Second, your post boils down to saying that they are whatever the registrar decides to call premium domain names based on, presumably, the ability of the registry to sell them at a price higher than their market value. If a registry wants to sell them at their fair market values, they would auction them off. Obviously, unless registries are irrational, they would not sell them for less than their market value.  Thus, the premium designation for the new gTLDs must be a marketing gimmick.

Third, you describe the concept as often involving “a memorable generic name, short or medium in length and highly valuable due to its relevance in search.” For one, this is not an actionable definition. Memorable, per se, is not easy to measurable. Moreover, the length being “short or medium’ is not well defined. In addition you describe them as also being “highly valuable.” But isn’t their value driven by their desirable attributes such as those you start the sentence with? Thus, high value is a result of having favorable attributes for branding and signaling, which you forgot to mention. What we need are statistical models with quantifiable descriptors that tell us what drives value in the eyes of the market, which are similar to those that have been used to price domain names.

How expected :-) Jean Guillon  –  May 25, 2014 1:37 AM PDT

1) Premium domain names for new gTLD = get there first to acquire a fantastic domain name.

2) A Premium sells at a higher value because it is explicit and a perfect match to what someone searches for. Re-selling a Premium domain name also allows to earn a lot of money. This is called "domaining" (may I suggest to read domaining.pro and domaining.com for thoses interested)
What is great and special is often more expensive: why do you think .COM generic domain names sold for millions of dollars? The same applies for new domain names. A fair market value is decided by the seller : a Registry is alone on his market so - of course - he decides about the price! Regarding what you call a marketing gimmick: there is an offer = take it or leave it for another domain name. No one forces anybody to acquire a Premium domain name.

3) Thank you for adding to my definition that high value is a result of having favorable attributes for branding and signaling. But you know I wouldn't focus too long on waiting for statistical models because good Premium domain names don't remain on the market very long and when it is too late...it is too late. Expect to pay twice and up to 100 times the price of this Premium if you missed it.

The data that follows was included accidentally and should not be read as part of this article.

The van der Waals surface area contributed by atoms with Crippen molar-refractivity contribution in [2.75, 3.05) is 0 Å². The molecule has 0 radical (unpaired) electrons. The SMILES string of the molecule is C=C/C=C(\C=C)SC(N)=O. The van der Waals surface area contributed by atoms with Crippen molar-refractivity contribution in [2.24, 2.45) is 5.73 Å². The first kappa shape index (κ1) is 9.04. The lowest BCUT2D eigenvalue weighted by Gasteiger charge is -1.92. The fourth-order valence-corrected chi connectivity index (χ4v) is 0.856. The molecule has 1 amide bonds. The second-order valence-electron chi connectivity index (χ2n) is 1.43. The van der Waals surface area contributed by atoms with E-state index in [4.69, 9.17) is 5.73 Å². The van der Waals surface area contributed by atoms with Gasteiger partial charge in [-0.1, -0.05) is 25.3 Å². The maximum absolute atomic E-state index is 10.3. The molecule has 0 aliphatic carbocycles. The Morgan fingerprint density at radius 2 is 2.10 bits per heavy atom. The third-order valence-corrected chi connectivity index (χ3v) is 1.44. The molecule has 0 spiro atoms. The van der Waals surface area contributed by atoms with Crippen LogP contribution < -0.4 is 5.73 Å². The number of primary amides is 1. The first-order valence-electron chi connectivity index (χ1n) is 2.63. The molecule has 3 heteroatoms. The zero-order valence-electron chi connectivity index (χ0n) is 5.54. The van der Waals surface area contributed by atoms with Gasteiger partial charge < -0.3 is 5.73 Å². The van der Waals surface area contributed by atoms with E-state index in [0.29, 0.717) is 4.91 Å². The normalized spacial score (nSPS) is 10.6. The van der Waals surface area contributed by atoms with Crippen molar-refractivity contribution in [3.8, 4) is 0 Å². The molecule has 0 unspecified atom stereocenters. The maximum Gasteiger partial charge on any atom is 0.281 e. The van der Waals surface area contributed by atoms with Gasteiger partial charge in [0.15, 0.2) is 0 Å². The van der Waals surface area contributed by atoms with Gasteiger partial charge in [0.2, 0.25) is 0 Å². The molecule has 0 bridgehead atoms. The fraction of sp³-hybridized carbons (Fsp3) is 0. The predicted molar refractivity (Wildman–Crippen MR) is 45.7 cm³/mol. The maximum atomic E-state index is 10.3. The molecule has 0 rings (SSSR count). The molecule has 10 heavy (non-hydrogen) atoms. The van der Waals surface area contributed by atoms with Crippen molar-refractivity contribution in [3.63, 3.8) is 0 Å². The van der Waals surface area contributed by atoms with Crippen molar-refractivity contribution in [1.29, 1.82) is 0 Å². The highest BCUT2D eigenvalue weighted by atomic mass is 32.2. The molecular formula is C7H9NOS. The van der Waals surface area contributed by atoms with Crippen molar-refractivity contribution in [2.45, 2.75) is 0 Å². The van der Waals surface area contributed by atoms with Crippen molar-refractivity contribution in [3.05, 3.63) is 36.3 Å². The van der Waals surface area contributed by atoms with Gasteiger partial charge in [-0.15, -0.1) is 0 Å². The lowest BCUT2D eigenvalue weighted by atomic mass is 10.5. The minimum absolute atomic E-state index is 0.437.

How expected :-) Alex Tajirian  –  May 26, 2014 11:27 AM PDT

(1) So, why don’t people snap them up quickly? Do we need high-frequency trading software? Or are these “fantastic” profits illusionary?

(2) You are trying to demystify a concept. Yet, you say that a “Premium sells at a higher value” but still do not specify higher than what. You add that such domains “also allows to earn a lot of money,” a statement that underscores a lack of understanding of basic financial concepts. So, unfortunately, the concept is still a mystery.  To demystify the concept you need to focus on return, not price. For example, I can sell you a small store that allows you to earn tons of money, but that does not necessarily mean it is a good investment.  For the store to be value adding, its selling price must be less than the value of all future cash flows generated by the store, i.e., expected return on the store should more than compensates for the inherent investment risk. This concept is introduced in a first undergraduate course in finance. Moreover, you have caused tremendous damage to the concept of domaining and the industry, in general. You have defined domaining as selling domains at a price higher than their worth. Nevertheless, I agree that some domain names can be worth millions, but you have not explained why. Furthermore, you even use your own definition of a fair price.

(3) You say that “good Premium domain names don't remain on the market very long.” So, now there are “good” and bad premium names? What market are you referring to? Moreover, you are in effect saying that if you pay $10 for a perishable item that is worth $10, you would not be willing to sell it for $12? I guess not; because I should “[e]xpect to pay twice and up to 100 times the price,” i.e. expect to repurchase it at possibly $1,000. I didn’t realize that registries are so irrational that they are willing to sell them at 100th of their worth!

A few answers Jean Guillon  –  May 27, 2014 9:35 AM PDT

1) It depends what you do with your Premium;
2) "higher price";
a) No, price, not return : we talk about domain names here.
b)
i) Why Beer.com sold for 7 million? Because it is about "beer" and .com was the most popular TLD;
ii) Why Casino.com sold for 5.5 million? Because it is about "casino" and .com was the most popular TLD at that time
3)Yes there are good and bad Premiums but to get the best one, you must get there first.

Restricted domains Donald Carter  –  May 27, 2014 9:25 AM PDT

Good article but you should of mentioned the restricted domain names that the registry deems to be ones they can not sell at this time. There is also the fact of some registrars are not filtering out the premium domains so the buy tries to buy a premium domain to find out they cant through that registrar.

Correct Jean Guillon  –  May 27, 2014 9:48 AM PDT

You are right, I forgot to mention them but I tried to make the example simple. Thanks for adding.